The Problem With Baserunning

Johnny Asel, Staff Reporter

Who is the best base runner is baseball? A speedster like Dee Gordon or Billy Hamilton? What about a baserunning mastermind like Paul Goldschmidt? The two most valuable base runners in baseball last year were actually Byron Buxton and Mookie Betts. While they did not have the same volume of steals as Gordon or Hamilton, Buxton and Betts were far more efficient in their base stealing.

PICTURE ONE: Mookie Betts runs the bases on the field. Photo via wikimedia

Seems simple enough until you consider Lorenzo Cain stole 26 bases only being caught twice but was only worth 7.8 runs above the average baserunner. That’s as many steals as Mookie with one less time caught stealing, however Cain was still considered less valuable than Mookie as a baserunner. So what is really going on here? There is clearly something beyond base stealing that is going into this calculation. It’s all about advancing on balls in play. That’s how David Ortiz cost his teams 38.9 runs via baserunning despite going 17 and 9 on steal attempts in his career (not terrible). He was absolutely atrocious in all other aspects of baserunning. As shown in the chart below, he was far below league average in all forms of advancement on the basepaths.

Over the course of his twenty year career, all these bases David failed to take added up to cost his team the most runs in MLB history.

Here is the problem; it is hard to find these advancement statistics. Look on the back of any baseball card today and you will see steal statistics, that is it. Search up a player’s stats on a website (like and you’ll probably get both numbers on stealing and caught stealing. But to find the career numbers for David Ortiz in terms of advancing, I had to go on a bit of a scavenger hunt. I could not find any career year-by-year baserunning stats on any David Ortiz pages, so I had to search individual MLB season baserunning pages (example: for Ortiz to get his full career’s baserunning numbers. As shown below, steals alone do not do a sufficient job explaining baserunning value (according to baseballreference’s metrics). With an R² value of .367, steals only explain 36.7% of the variance in Rbaser (base running value).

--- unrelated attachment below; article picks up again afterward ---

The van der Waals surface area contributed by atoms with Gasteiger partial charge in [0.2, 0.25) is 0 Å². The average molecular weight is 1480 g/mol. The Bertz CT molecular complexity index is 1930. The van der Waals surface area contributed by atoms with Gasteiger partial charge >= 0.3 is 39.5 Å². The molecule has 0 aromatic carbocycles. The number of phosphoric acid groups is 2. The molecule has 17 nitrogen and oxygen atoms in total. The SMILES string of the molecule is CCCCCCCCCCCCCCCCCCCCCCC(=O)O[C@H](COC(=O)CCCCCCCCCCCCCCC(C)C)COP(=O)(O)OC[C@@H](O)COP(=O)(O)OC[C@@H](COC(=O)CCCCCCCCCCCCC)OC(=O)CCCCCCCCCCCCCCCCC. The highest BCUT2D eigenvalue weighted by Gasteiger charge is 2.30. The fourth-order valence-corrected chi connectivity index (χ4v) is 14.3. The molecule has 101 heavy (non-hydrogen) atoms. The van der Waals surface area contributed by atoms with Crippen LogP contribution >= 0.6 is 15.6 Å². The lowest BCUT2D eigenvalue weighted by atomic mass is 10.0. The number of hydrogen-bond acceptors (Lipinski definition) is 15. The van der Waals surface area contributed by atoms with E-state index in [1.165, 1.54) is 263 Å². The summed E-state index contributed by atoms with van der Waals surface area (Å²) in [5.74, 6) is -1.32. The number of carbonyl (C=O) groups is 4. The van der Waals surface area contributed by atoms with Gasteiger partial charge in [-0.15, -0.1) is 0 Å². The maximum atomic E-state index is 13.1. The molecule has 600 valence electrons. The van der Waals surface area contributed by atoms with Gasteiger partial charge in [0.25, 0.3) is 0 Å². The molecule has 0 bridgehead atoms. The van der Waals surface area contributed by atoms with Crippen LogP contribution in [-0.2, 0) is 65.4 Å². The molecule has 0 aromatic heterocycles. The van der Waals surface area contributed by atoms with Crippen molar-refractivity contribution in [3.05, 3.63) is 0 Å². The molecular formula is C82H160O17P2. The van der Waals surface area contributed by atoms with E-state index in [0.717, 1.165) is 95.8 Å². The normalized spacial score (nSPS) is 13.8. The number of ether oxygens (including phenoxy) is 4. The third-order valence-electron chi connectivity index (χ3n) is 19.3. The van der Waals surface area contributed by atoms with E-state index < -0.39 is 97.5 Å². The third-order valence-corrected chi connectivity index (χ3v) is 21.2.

Chart by Johnny Asel

I realize baserunning numbers are not that exciting and will never be telling enough to belong on a baseball card. However, in being such a crucial part for the calculation of baserunning value, career and year-by-year numbers need to be more easily available. After all, the numbers fans are exposed to are the ones they grow to value most. Until I got to know WAR (wins above replacement), I was very hesitant to accept its legitimacy because I had never seen anything like it. I evaluated batters and pitchers solely off numbers you could find on baseball cards. Why? Because I had over sixteen thousand baseball cards and those were the numbers I was accustomed to. The day I start seeing these baserunning advancement statistics become more easily available, will be the day I know the common baseball fan is becoming a smarter player evaluator.